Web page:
If autumn was a restaurant, it would probably be Ekstedt at the Yard, Michelin-starred Niklas Ekstedt’s first outpost outside of Sweden, inside the five-star Great Scotland Yard Hotel. The restaurant is filled with dark wood, dried flowers, jars of pickles and ferments lining the shelves above the kitchen, and a huge wood oven and open flames in the kitchen keeping the place nice and toasty. They drew people in like the proverbial moth; we’ve never seen so many people go up to a kitchen for a look mid-service and we’ve never seen such a gracious team, waving people in behind the pass and explaining how the kitchen works. 

Previously tasting menu only, Ekstedt at the Yard has now introduced an a la carte option, though the focus on Scandinavian techniques and open-fire cooking remains. You get a hunk of superb sourdough, made with starter from the Stockholm restaurant, and homemade butter that you mix with whey and pine oil to kick things off but we highly recommend getting the ‘snacks from the fire’ before diving into the three courses.

It’s a beautifully presented selection of morsels including chunks of soft ember baked leek topped with smoked blood pudding and reindeer moss, hay smoked custard with salty pops of trout roe, and a tiny cast-iron doughnut filled with lovage and smoked egg yolk, which is the type of thing you could eat far more than would be respectable. 

What followed was a masterclass in how to cook over open fire. The hay-smoked Orkney scallop had great charring to it but was neither overcooked nor overpowered by the smoke, with kohlrabi adding crunch and fermented vegetable juice vinaigrette providing just the right amount of acidity. You could feel the touch of the fire in the birch-flamed chanterelles, with extra earthiness coming from black truffle and pops of sweetness from kernels of charred sweetcorn. We added on the flambadou lobster, which is basted with flaming beef fat from a medieval-looking iron cone contraption, and it really showcases the skills of the chef as the lobster takes on a richness from the fat without its delicate flavour being overpowered.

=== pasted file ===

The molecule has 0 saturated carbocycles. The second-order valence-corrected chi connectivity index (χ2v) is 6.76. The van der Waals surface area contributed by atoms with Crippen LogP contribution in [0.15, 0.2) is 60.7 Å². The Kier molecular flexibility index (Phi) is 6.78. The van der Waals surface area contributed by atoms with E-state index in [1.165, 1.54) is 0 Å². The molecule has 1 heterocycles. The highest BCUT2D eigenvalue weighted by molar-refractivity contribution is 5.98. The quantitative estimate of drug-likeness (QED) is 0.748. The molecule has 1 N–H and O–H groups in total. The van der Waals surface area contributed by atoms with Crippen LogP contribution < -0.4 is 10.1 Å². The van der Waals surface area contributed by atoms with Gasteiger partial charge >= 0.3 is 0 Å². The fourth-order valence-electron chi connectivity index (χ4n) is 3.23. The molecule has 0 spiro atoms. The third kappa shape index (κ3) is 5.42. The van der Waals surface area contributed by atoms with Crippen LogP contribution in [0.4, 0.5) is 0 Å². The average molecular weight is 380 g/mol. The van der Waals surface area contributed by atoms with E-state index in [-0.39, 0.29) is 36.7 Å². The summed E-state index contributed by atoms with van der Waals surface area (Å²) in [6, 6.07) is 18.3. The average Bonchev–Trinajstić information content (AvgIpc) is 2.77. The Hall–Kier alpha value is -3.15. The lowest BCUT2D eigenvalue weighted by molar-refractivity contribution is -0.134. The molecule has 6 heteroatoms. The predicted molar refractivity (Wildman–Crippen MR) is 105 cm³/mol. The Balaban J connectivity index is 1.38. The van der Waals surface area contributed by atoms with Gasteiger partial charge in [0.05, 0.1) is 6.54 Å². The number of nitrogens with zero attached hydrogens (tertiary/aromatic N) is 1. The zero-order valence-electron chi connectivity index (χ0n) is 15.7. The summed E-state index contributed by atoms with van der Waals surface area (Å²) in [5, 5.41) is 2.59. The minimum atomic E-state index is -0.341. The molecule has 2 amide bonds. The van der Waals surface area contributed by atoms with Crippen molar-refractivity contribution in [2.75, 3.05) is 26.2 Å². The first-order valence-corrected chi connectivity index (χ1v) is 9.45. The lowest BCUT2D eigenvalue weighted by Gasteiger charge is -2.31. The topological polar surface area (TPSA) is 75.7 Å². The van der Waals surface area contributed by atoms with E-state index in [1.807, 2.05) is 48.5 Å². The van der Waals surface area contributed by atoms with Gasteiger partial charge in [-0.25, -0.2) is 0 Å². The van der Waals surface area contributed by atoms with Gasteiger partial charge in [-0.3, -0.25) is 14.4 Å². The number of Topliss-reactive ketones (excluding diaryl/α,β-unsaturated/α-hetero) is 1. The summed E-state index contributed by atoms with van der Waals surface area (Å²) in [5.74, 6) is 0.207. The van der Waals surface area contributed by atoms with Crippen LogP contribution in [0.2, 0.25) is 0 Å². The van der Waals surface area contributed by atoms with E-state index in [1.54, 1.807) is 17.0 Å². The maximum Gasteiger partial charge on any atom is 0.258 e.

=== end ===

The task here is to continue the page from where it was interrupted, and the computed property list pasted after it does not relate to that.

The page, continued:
There was more excellent fish cookery with the juniper smoked John Dory with soft, flaky fish sat under a cloud of juniper foam, accompanied by buttery hispi cabbage, crunchy beansprouts and more bite and funk from fermented celeriac. Our other main, slow charcoal roasted pork neck, had lovely tender meat, sharp fermented gooseberries and a trotter sauce that managed to have a gelatinous quality without being overly fatty.

If the flames in the kitchen are a bit too far away for your liking, you can have some of the fire come tableside with the baked alaska, with elderflower ice cream and lingonberries, which, once pulled from the wood-fired oven, is flambeed at with aquavit right in front of you. The pumpkin custard pudding may not have had the same fireworks in terms of presentation – although the mini pumpkin the custard was served in was pretty cute – but with an almost savoury custard topped with a zingy sea buckthorn sorbet and a sugared cardamom doughnut on the side, it ticked all the boxes in terms of taste.

The total mastery of open-fire cooking, of infusing smoke into ingredients without destroying them with the flames, combined with Scandinavian flavours, makes a meal at Ekstedt at the Yard a properly memorable experience. 

3-5 Great Scotland Yard, London SW1A 2HN